“For a while, the lack of examples of things working has made it really hard; that’s changing,” Orbuch said.
He pointed to the example of Climeworks, whose chief marketing officer, Julie Gosalvez, also joined the panel. The Switzerland-based company uses direct air capture to pull carbon from the air.
Another strong signal of support for the space came from the latest U.N. Intergovernmental Panel on Climate Change (IPCC) report, added panelist Nili Gilbert ‘03, vice chair at Carbon Direct, a firm that both invests in technology for decarbonizing heavy industry and advises companies and municipalities on their own carbon removal efforts.
For the first time, the IPCC focused its report on mitigation and possibilities for carbon capture—a notable change even since the era of the 2015 Paris Climate Conference when U.N. scientists were still cautious about carbon removal technologies because of a paucity of developed examples.
“In the most recent report, the IPCC added to its conclusions not only the need for nature-based carbon removal but underscored the need for permanent, durable carbon removal and storage of the type that Climeworks and others are doing,” said Gilbert, who is a graduate of the Columbia Business School.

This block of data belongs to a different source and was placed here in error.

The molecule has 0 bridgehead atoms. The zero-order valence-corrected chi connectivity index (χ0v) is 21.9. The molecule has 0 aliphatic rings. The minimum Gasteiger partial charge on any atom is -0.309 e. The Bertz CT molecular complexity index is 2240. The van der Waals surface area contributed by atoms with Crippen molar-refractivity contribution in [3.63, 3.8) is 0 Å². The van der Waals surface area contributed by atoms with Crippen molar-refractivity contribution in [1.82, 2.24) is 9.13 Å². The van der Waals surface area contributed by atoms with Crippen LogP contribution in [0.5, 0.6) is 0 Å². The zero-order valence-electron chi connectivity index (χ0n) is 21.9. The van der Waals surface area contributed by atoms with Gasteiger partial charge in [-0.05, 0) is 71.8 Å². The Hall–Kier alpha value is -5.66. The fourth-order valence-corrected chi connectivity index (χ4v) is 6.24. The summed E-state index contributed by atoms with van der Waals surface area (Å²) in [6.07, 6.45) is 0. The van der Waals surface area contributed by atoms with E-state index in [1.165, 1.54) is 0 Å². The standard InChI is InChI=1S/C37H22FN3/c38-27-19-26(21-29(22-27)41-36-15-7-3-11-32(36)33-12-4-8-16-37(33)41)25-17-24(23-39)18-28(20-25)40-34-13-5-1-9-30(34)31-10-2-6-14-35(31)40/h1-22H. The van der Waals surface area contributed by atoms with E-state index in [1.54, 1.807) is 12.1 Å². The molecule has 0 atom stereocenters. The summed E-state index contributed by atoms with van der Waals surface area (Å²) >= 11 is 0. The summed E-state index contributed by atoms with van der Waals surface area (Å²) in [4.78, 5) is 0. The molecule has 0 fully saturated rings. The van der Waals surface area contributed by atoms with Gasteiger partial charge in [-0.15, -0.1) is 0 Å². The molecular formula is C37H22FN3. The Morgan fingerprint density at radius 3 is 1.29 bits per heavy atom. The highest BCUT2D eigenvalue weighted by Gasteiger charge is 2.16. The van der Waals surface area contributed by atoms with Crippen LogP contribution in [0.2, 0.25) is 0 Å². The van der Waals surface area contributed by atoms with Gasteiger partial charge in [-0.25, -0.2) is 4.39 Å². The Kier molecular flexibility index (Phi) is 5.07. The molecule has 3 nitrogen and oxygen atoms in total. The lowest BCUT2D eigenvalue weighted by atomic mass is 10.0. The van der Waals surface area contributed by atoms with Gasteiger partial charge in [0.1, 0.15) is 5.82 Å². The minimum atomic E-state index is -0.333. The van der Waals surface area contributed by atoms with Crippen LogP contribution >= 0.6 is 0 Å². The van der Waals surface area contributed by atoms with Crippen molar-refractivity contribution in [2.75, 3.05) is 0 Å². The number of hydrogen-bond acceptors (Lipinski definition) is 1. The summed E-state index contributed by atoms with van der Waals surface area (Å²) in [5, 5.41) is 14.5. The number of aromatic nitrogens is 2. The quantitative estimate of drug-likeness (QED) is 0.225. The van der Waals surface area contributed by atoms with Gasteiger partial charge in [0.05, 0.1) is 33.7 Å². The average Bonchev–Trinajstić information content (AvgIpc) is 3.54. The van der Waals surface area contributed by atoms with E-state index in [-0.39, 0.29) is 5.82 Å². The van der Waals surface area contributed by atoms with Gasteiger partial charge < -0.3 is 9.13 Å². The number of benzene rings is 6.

No panacea for the climate crisis
Although the funding for carbon capture tech is growing rapidly, it’s still a small fraction of the investment flowing into other types of crucial cleantech, like wind turbines and solar panels. And this is a good thing: As each panelist stressed, carbon capture technologies cannot at any point be treated as a panacea, or even the leading force, in addressing the climate crisis.
Panel moderator Gernot Wagner, a climate economist and visiting professor of business at Columbia Business School, emphasized that the development of this technology must remain secondary to the expansion of policies, technologies, and other major transformations that allow societies to rapidly reduce—and not just Hoover up—their carbon emissions.